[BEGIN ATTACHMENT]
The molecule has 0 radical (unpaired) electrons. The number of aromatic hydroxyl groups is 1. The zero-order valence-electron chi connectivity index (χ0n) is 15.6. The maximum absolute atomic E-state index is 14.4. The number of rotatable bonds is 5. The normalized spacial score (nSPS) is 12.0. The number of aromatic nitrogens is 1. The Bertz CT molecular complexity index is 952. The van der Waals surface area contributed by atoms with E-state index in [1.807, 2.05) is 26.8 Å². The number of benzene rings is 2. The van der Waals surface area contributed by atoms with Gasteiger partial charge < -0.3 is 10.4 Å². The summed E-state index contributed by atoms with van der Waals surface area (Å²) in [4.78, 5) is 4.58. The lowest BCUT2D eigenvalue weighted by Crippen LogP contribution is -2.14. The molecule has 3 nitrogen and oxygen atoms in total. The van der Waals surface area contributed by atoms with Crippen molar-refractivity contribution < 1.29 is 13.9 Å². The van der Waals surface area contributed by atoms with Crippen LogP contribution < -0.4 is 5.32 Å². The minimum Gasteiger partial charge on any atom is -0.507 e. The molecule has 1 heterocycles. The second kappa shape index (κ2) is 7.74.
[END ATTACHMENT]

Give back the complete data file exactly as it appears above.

The molecule has 0 radical (unpaired) electrons. The number of aromatic hydroxyl groups is 1. The zero-order valence-electron chi connectivity index (χ0n) is 15.6. The maximum absolute atomic E-state index is 14.4. The number of rotatable bonds is 5. The normalized spacial score (nSPS) is 12.0. The number of aromatic nitrogens is 1. The Bertz CT molecular complexity index is 952. The van der Waals surface area contributed by atoms with E-state index in [1.807, 2.05) is 26.8 Å². The number of benzene rings is 2. The van der Waals surface area contributed by atoms with Gasteiger partial charge < -0.3 is 10.4 Å². The summed E-state index contributed by atoms with van der Waals surface area (Å²) in [4.78, 5) is 4.58. The lowest BCUT2D eigenvalue weighted by Crippen LogP contribution is -2.14. The molecule has 3 nitrogen and oxygen atoms in total. The van der Waals surface area contributed by atoms with Crippen molar-refractivity contribution < 1.29 is 13.9 Å². The van der Waals surface area contributed by atoms with Crippen LogP contribution < -0.4 is 5.32 Å². The minimum Gasteiger partial charge on any atom is -0.507 e. The molecule has 1 heterocycles. The second kappa shape index (κ2) is 7.74.